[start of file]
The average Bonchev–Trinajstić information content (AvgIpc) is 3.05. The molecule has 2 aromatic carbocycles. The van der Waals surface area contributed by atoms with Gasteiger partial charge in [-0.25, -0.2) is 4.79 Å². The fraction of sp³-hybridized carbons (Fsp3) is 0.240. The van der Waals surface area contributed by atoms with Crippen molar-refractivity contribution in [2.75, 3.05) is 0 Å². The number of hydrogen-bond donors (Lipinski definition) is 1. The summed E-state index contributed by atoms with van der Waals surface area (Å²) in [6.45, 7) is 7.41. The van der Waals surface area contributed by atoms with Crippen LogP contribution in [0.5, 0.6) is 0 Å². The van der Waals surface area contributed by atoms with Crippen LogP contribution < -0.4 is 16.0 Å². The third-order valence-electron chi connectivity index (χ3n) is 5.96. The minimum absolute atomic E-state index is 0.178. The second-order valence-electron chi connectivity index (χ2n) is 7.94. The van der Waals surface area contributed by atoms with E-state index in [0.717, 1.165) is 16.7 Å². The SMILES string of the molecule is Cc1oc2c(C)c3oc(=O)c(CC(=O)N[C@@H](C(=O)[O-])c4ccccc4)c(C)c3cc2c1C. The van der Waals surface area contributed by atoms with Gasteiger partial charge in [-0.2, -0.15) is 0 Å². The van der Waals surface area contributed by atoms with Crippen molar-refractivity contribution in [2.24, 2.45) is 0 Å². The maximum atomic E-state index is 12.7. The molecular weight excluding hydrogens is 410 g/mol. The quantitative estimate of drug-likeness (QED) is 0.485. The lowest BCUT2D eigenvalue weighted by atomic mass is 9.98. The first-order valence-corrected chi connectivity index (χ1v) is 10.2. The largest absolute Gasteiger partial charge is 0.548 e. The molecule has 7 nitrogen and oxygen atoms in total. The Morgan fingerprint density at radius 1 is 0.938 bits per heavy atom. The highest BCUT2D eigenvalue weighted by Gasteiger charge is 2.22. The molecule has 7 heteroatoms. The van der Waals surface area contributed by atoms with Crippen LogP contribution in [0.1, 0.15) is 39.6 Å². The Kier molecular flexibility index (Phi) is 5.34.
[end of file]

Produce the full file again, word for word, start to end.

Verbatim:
The average Bonchev–Trinajstić information content (AvgIpc) is 3.05. The molecule has 2 aromatic carbocycles. The van der Waals surface area contributed by atoms with Gasteiger partial charge in [-0.25, -0.2) is 4.79 Å². The fraction of sp³-hybridized carbons (Fsp3) is 0.240. The van der Waals surface area contributed by atoms with Crippen molar-refractivity contribution in [2.75, 3.05) is 0 Å². The number of hydrogen-bond donors (Lipinski definition) is 1. The summed E-state index contributed by atoms with van der Waals surface area (Å²) in [6.45, 7) is 7.41. The van der Waals surface area contributed by atoms with Crippen LogP contribution in [0.5, 0.6) is 0 Å². The van der Waals surface area contributed by atoms with Crippen LogP contribution < -0.4 is 16.0 Å². The third-order valence-electron chi connectivity index (χ3n) is 5.96. The minimum absolute atomic E-state index is 0.178. The second-order valence-electron chi connectivity index (χ2n) is 7.94. The van der Waals surface area contributed by atoms with E-state index in [0.717, 1.165) is 16.7 Å². The SMILES string of the molecule is Cc1oc2c(C)c3oc(=O)c(CC(=O)N[C@@H](C(=O)[O-])c4ccccc4)c(C)c3cc2c1C. The van der Waals surface area contributed by atoms with Gasteiger partial charge in [-0.2, -0.15) is 0 Å². The van der Waals surface area contributed by atoms with Crippen molar-refractivity contribution in [2.24, 2.45) is 0 Å². The maximum atomic E-state index is 12.7. The molecular weight excluding hydrogens is 410 g/mol. The quantitative estimate of drug-likeness (QED) is 0.485. The lowest BCUT2D eigenvalue weighted by atomic mass is 9.98. The first-order valence-corrected chi connectivity index (χ1v) is 10.2. The largest absolute Gasteiger partial charge is 0.548 e. The molecule has 7 nitrogen and oxygen atoms in total. The Morgan fingerprint density at radius 1 is 0.938 bits per heavy atom. The highest BCUT2D eigenvalue weighted by Gasteiger charge is 2.22. The molecule has 7 heteroatoms. The van der Waals surface area contributed by atoms with Crippen LogP contribution in [0.1, 0.15) is 39.6 Å². The Kier molecular flexibility index (Phi) is 5.34.